Saturday, September 14, 2013

Chevra or Chevdo (Snack)

                                                          
I was in an all girls' boarding school during my high school years. We had what was called "terms" (the Kenyan equivalent to Semesters). We had two visiting days each term. Visiting day was the only day your family came to visit you for the afternoon. Other than that, you saw your family only when schools closed at the end of the term. So knowing how lackluster school meals were, parents would try and bring their daughters non-perishable snacks and treats every visiting day. Cooked foods were not allowed (school rules) though we managed to sneak in quite a few chapatis and mandazis in our day =). Besides packs of cookies and the obvious gallons of juice, chevra was a much requested snack for parents to bring.

I'm sure by now you are wondering what this strange sounding dish is? It's actually just a snack. It has it's origins in India. It consists of a variable mixture of spicy, dried ingredients, which may include fried lentils, peanuts, vegetable oil, chickpeas, flaked rice or rice crispies, curry leaves and sometimes even crumbled cornflakes! This is all flavored with salt and a blend of spices. As a standalone snack, it is usually consumed with the hands. In the US, its known as "Punjabi mix" or "hot mix". In the United Kingdom and Ireland, it is known as "Bombay mix". In Eastern African countries with large populations of families of Indian descent, especially Kenya, Tanzania and Uganda, it is known as "chevra" or "chevdo" and is prepared with some sugar sprinkled in. This snack is spicy, sweet and crunchy. Those who know me know that I have a low threshold for spicy foods. However, when it comes to this...I would be shoving handfuls down my mouth and tearing up all at the same time-happily! It is SO good y'all! So good that I braved the heat just to have some. And I survived!

When I look back, I do not remember any family celebration where this snack would not be served.Whenever there was any kind of celebration at my house in Kenya, there would always be some chevra. Since I'm a flavor ambassador, I'll share the recipe with you. It's OK, thank me later. Here's what you'll need...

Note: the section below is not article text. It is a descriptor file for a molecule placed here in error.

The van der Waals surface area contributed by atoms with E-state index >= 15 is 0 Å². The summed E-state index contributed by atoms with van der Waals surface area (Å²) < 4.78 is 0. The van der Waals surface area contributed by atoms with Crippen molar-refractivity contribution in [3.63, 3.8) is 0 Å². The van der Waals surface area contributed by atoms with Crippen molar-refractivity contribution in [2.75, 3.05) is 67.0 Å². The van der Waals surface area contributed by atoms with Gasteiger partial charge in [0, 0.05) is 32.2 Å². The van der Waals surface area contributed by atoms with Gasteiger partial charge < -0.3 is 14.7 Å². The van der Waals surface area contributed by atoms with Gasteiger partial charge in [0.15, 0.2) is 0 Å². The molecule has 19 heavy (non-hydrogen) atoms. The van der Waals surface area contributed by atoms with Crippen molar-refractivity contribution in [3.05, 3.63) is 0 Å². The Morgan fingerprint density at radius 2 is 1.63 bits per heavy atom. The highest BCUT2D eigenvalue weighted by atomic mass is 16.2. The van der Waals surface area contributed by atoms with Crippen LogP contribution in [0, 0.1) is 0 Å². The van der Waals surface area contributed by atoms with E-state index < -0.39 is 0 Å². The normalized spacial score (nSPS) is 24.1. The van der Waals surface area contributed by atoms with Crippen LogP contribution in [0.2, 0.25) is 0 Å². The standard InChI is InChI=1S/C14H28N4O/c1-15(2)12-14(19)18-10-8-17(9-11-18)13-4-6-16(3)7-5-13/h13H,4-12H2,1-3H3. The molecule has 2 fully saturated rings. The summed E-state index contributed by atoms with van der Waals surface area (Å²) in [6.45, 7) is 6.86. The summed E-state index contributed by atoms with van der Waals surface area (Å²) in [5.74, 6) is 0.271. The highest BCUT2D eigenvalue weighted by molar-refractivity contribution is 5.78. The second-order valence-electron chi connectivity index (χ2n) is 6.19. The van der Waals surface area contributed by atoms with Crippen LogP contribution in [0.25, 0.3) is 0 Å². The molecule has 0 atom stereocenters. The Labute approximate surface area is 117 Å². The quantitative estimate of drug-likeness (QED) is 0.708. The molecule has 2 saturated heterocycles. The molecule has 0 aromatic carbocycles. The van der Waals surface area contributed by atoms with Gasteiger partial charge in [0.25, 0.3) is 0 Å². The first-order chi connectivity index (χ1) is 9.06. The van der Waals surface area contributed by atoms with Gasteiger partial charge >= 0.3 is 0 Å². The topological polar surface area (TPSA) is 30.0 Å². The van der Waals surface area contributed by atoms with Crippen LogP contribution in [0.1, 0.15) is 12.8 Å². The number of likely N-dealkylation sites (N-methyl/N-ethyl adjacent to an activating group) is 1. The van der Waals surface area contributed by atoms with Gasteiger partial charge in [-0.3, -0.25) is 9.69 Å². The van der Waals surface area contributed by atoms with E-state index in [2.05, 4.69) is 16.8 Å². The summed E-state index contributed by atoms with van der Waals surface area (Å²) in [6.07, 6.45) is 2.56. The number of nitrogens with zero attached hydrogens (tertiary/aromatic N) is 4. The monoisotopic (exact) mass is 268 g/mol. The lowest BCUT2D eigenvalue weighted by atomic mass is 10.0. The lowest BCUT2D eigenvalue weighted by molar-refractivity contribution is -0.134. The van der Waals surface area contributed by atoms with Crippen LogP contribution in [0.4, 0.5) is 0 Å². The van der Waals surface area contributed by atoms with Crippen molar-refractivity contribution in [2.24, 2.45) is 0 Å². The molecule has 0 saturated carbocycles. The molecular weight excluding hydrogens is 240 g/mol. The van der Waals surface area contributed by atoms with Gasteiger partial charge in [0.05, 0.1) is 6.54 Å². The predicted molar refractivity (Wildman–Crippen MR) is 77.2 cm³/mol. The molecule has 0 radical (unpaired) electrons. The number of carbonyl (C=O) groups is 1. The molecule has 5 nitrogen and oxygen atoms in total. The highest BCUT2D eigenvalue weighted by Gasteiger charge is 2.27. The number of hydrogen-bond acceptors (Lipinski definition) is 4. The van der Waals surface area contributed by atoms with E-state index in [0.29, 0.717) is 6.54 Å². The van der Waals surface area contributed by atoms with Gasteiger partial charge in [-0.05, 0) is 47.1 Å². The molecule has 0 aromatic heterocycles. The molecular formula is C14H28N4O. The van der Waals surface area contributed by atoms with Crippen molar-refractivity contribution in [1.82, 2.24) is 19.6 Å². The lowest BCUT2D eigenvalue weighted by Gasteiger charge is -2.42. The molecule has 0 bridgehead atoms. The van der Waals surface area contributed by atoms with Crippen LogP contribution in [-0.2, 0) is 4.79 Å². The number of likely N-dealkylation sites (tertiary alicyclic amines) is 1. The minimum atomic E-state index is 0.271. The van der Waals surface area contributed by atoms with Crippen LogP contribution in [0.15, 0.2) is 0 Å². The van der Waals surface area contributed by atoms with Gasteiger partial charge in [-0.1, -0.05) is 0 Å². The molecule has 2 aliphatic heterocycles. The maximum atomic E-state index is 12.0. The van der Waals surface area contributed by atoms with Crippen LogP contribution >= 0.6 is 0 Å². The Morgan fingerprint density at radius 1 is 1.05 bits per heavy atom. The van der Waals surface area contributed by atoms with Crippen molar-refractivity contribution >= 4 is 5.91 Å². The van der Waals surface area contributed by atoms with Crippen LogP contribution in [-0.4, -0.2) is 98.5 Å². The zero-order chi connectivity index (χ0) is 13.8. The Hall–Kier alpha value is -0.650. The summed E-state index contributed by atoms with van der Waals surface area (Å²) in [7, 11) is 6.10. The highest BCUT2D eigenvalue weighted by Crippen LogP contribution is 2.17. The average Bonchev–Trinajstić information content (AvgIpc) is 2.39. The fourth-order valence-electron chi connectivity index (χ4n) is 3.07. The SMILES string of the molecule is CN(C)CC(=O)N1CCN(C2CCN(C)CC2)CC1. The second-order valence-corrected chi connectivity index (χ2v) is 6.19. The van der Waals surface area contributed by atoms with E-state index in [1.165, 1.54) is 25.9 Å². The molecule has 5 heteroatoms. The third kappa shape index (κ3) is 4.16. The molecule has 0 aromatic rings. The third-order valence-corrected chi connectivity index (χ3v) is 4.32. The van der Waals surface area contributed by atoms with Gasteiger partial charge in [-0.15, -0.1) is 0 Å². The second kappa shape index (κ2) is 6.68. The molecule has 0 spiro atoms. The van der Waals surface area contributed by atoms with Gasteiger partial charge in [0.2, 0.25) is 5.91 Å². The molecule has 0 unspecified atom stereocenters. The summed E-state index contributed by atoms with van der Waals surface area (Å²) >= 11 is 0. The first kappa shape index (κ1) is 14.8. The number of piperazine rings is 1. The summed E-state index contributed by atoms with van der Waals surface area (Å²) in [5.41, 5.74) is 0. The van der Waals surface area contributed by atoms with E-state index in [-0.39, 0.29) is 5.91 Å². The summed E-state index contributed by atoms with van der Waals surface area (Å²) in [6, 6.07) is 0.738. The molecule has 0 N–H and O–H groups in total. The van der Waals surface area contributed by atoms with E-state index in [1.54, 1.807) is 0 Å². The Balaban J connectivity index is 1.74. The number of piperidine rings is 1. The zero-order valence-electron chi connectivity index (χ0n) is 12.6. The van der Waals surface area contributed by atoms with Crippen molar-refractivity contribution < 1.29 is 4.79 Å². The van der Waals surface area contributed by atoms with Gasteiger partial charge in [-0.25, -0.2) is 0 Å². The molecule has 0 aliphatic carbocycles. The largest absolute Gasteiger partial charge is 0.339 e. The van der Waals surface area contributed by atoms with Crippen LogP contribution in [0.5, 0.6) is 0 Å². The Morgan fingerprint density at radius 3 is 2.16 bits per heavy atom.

INGREDIENTS:
-3 tablespoons vegetable oil (any kind with no smell).
-1/2 green chili, seeded and finely chopped ( I used a jalapeño pepper).
-1/8 teaspoon of hing (also called "asafoetida". Can be found at any Indian grocery store or online).
1/4 teaspoon turmeric.
-1/4 teaspoon dry mango powder ( also called "amchur" powder. Found at any Indian grocery store, or online).
-1/2 teaspoon red chili powder (adjust amount according to your taste).
-1/2 teaspoon salt (adjust amount according to your taste).
-1 tablespoon granulated sugar.
-10 fresh curry leaves. 
-3 tablespoons golden raisins.
-1 cup roasted peanuts, skins removed.
-1/2 cup split yellow lentils, roasted.
-4 cups rice crispy cereal (unfrosted).
-1/2 cup plain corn flakes.
-3/4 cup shoe-string potato sticks. 

H
INSTRUCTIONS:
-The night before you cook your chevra, place your split yellow lentils in a large bowl and run some tap water through it several times. Add enough water to come 3/4 of the way above the lentils in the bowl. Cover the bowl with foil and let it soak overnight. The next morning, drain out the water and rinse the lentils in clean tap water once more. You'll notice that the lentils have noticeably plumped up. Drain the lentils in a colander and dry roast them in a large frying pan over medium heat for about 25-30 minutes (stirring frequently) or until you smell the aroma of the roasted lentils and they appear to have a light golden brown color. Alternatively,you can roast the drained lentils in a 400 degree Fahrenheight oven for 25-30 minutes (keep turning the lentils every 10 minutes until they have a golden brown color). Set aside.
-In a large non-stick frying pan, heat oil on medium heat.

-Add the green chillies, curry leaves and hing powder. Stir.                                             
-Cook until the curry leaves appear dry and look dark green (about 1 minute).
                                                        
-Add the roasted split peas, raisins and peanuts. Stir.
-Reduce the heat to medium-low and cook for an additional 30 seconds.
-Add the salt, sugar, turmeric, chili powder and stir. Allow to cook for about 1 minute.
-Add the potato strings, rice crispies and cornflakes and carefully stir. Take care not to break the shoestring potatoes.
-Turn the heat off and continue to gently stir.
-Add the dry mango powder. Stir.
-Allow it to cool.                                                       

Now, take a handful, tilt your head back 45 degrees, shove some chevra in and Consume with relish =) . Enjoy!                                                                                            
                                                                            
DISCLAIMER: Stella's Meza shall not be held responsible for the flavor explosion that's about to take place in your mouth. Beware and proceed with complete surrender.